Nau mai, haere mai, welcome to eyeCONTACT, a forum built to encourage art reviews and critical discussion about the visual culture of Aotearoa New Zealand. I'm John Hurrell its editor, a New Zealand writer, artist and curator. While Creative New Zealand and other supporters are generously paying me and other contributors to review exhibitions over the following year, all expressed opinions are entirely our own.

Sunday, December 28, 2008

Hamilton Rules!

Nature’s Engraver: a Life of Thomas Bewick
Written by Jenny Uglow
Faber and Faber 2006
458 pp, b/w illustrations and colour plates, hardcover

The relief printmaking technique of wood engraving in this country is mainly known through the prints of Mervyn Taylor and to some extent, more recently, Campbell Smith. Smith was also director of what became the Waikato Museum of Art and History Te Whare Taonga o Waikato, and one of the great legacies he acquired for the city of Hamilton is a fabulous collection of prints by his hero, the Englishman Thomas Bewick (1753 -1828).

Stored away in Solander boxes are about 300 of Bewick’s small but fantastically detailed, accurate and often humorous engravings. Many of these he published in his pioneering birdwatching guides for British birds, and other books such as those of mammals of the world. This Tynesider was a celebrity in his day, his pastoral images adored by everybody from Wordsworth and Bronte to Ruskin. Sadly in Aotearoa he is almost unknown. Outside of Hamilton, to my knowledge there are no Bewick prints in the main municipal or national art collections, despite the fact that he virtually invented line engraving and that many of the feathered and furry subjects he rendered are commonplace here.

Uglow is well known as a writer of art history and literary biographies, and highly regarded for her works on William Hogarth, Doctor Johnson and George Eliot – as well as various scientists. She is an historian with an obviously encyclopaedic knowledge of the various intricacies of eighteenth century British culture, and a gifted communicator at showing how seemingly disparate elements are actually vitally related. The importance of her book is that she provides a panoramic contextual setting for Bewick’s genius, makes clear why this workaholic was idolised, and explains how he became prolific at making extremely intricate images (based on astute observation) that need a magnifying glass to appreciate - at the time of Blake when there was no electricity, only candles. To see the merits of Bewick’s images, Unglow’s book illustrations are a bit pinched, a little too fine. If so desired they can be ignored in favour of enlarged pictures found in other publications. Most municipal libraries have them. Or better still, make an appointment with one of the registrars at Waikato Museum and check out the real thing.

The best parts of Uglow’s biography are where she is explaining precisely how he made his images – he used slices of boxwood cut against the grain, with fine steel engraving burins or tools with tips like needles - and what his innovations in printing methods were (parts of the block were printed by tilting, with less pressure to make the more distant lines greyer) and how he was successful at acquiring new information on wildlife by people sending him dead (or half-alive) creatures. His tailpieces that filled up the ends of pages, smaller images of fable-like vignettes depicting the human inhabitants of the countryside, are immensely entertaining and perhaps even more popular than his zoological renderings, being packed with little narratives and jokes about the ‘rustic’ life. The ‘vulgarity’ of his earthy humour used to worry his champions like Ruskin, who moaned that his ‘fixed love of ugliness…is in the English soul.’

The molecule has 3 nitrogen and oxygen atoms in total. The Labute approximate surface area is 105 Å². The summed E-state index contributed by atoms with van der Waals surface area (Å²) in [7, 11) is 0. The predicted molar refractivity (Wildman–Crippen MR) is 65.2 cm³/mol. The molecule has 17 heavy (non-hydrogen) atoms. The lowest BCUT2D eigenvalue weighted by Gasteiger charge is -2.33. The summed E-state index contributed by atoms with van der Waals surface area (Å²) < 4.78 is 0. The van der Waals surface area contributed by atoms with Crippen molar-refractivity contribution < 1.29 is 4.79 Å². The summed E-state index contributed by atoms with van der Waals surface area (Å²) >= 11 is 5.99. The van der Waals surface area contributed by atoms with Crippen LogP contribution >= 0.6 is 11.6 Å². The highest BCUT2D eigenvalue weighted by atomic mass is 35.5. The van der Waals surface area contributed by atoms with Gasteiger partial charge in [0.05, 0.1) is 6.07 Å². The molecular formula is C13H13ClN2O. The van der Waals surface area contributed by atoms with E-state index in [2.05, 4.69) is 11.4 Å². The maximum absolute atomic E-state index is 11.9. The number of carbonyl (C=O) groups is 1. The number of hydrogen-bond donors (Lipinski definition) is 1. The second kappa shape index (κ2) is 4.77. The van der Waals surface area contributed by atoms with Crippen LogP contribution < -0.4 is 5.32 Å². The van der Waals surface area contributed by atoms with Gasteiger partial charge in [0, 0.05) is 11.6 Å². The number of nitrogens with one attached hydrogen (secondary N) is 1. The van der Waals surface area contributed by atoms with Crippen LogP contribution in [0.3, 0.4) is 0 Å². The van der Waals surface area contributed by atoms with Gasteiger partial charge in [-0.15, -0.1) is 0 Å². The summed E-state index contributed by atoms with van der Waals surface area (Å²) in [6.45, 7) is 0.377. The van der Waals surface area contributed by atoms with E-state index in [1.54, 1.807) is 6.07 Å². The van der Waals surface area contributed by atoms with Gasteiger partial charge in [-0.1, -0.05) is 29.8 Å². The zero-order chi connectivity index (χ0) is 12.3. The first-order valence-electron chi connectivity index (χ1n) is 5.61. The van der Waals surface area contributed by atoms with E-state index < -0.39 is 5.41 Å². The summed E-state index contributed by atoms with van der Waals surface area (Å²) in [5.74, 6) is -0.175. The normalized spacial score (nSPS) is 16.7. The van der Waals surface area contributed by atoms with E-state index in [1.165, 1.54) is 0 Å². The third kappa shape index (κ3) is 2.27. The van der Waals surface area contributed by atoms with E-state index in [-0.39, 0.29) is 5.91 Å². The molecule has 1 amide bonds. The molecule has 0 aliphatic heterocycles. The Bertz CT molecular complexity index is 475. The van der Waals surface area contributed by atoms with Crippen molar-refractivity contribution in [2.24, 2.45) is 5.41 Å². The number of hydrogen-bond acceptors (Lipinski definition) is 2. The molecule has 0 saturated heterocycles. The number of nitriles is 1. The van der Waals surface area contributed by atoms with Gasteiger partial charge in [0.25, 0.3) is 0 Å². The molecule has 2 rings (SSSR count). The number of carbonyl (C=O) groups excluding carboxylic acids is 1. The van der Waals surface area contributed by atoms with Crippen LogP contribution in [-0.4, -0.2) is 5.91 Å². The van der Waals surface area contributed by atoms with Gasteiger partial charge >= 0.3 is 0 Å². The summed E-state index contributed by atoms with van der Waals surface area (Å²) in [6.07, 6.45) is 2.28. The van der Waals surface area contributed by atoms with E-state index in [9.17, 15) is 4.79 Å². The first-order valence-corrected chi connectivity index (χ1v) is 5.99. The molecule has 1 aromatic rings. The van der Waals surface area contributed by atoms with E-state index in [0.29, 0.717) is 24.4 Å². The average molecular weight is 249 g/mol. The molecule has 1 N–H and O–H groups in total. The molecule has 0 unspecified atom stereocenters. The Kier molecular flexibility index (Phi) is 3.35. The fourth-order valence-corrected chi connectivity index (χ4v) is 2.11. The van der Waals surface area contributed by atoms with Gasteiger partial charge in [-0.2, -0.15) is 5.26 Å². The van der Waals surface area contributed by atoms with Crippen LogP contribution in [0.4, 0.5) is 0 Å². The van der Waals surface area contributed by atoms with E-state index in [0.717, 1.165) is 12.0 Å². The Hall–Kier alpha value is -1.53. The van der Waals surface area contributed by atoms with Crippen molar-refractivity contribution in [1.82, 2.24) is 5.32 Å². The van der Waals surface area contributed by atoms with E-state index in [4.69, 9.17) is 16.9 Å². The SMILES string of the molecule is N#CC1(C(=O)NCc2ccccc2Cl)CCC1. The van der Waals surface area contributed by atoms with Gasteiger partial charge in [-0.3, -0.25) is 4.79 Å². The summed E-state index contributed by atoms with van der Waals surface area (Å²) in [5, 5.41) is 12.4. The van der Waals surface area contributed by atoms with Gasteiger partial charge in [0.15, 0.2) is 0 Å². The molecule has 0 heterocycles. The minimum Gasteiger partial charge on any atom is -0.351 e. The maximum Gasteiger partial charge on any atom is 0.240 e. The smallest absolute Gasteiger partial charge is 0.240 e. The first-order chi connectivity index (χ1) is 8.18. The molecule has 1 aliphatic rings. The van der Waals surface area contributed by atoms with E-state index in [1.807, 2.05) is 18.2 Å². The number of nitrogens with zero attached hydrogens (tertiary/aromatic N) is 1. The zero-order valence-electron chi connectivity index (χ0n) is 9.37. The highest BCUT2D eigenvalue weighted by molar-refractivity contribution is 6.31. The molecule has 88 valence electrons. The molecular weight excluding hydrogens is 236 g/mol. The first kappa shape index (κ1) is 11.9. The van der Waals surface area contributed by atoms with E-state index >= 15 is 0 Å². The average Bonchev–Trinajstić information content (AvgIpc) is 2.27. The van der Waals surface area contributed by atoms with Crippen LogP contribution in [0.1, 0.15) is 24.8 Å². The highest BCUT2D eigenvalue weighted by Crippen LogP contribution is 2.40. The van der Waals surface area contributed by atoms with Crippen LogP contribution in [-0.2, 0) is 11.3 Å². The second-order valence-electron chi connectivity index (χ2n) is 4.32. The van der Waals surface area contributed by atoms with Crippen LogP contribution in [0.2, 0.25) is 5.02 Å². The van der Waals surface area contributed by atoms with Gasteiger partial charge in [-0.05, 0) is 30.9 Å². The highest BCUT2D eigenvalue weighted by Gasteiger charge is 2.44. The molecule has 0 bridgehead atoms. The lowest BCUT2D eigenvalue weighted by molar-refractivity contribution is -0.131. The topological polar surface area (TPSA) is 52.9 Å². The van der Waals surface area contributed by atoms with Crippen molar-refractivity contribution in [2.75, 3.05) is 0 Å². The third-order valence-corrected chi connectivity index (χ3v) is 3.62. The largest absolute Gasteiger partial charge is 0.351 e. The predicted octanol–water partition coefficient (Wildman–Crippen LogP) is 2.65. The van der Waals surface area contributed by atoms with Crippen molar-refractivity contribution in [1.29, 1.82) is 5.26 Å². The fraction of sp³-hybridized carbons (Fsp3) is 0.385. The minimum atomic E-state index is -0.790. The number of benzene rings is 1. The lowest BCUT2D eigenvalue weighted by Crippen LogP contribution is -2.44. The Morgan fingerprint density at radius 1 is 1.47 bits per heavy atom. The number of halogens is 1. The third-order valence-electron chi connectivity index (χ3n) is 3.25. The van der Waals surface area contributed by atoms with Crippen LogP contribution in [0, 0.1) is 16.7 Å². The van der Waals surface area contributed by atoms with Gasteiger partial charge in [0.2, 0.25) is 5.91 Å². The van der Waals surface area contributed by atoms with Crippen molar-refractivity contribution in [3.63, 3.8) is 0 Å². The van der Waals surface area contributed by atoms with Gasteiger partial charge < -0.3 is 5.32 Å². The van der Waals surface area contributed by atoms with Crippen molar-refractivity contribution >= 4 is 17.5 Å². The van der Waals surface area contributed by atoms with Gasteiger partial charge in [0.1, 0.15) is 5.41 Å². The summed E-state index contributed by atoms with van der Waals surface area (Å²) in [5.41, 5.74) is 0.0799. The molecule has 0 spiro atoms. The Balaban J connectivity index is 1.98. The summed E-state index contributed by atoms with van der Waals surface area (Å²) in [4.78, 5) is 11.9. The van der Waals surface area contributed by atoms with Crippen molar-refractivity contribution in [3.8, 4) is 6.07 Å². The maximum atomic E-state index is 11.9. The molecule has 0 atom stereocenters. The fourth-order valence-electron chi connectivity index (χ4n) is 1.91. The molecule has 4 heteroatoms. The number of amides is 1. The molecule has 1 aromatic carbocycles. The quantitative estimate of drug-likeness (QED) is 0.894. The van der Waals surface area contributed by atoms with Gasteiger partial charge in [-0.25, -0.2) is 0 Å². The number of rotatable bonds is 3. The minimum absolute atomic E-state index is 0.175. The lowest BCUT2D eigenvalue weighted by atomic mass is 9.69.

Bewick, and his early teacher then partner Ralph Beilby, employed various apprentices in their Newcastle workshop to help keep up with the escalating demand for his illustrations. He did occasionally travel to London but was never tempted to move there. He hated the crowds, disliked its anonymity, and was invariably homesick.

Uglow makes clear how radical Bewick’s political views were during that Georgian era, when the government had spies in many public houses looking for supporters of the American or French revolutions to haul before the magistrates. Bewick was a Northumbrian humanitarian, a champion of William Wilberforce and the anti-slavery movement, one deeply resentful of trigger-happy militarism. At one time in the mid 1790s the repressive climate made him so fearful he briefly considered emigrating to America, for his views were well known in Westminister. Even James Gillray, when employed by the Tory government, created lampooning images with motifs referencing him.

To contemporary eyes Bewick is valued as an early champion of the natural habitat and its dwellers, an opponent of cruelty to animals (though not of hunting) and a major crusader for the keen observation of what hitherto had only been dismissed as ‘dickie birds.’ Others had published bird images before him, but none with his detail and accuracy. He opened up for the public a new world of wildlife in their own backyard, methodically explained and suddenly made excitingly accessible.

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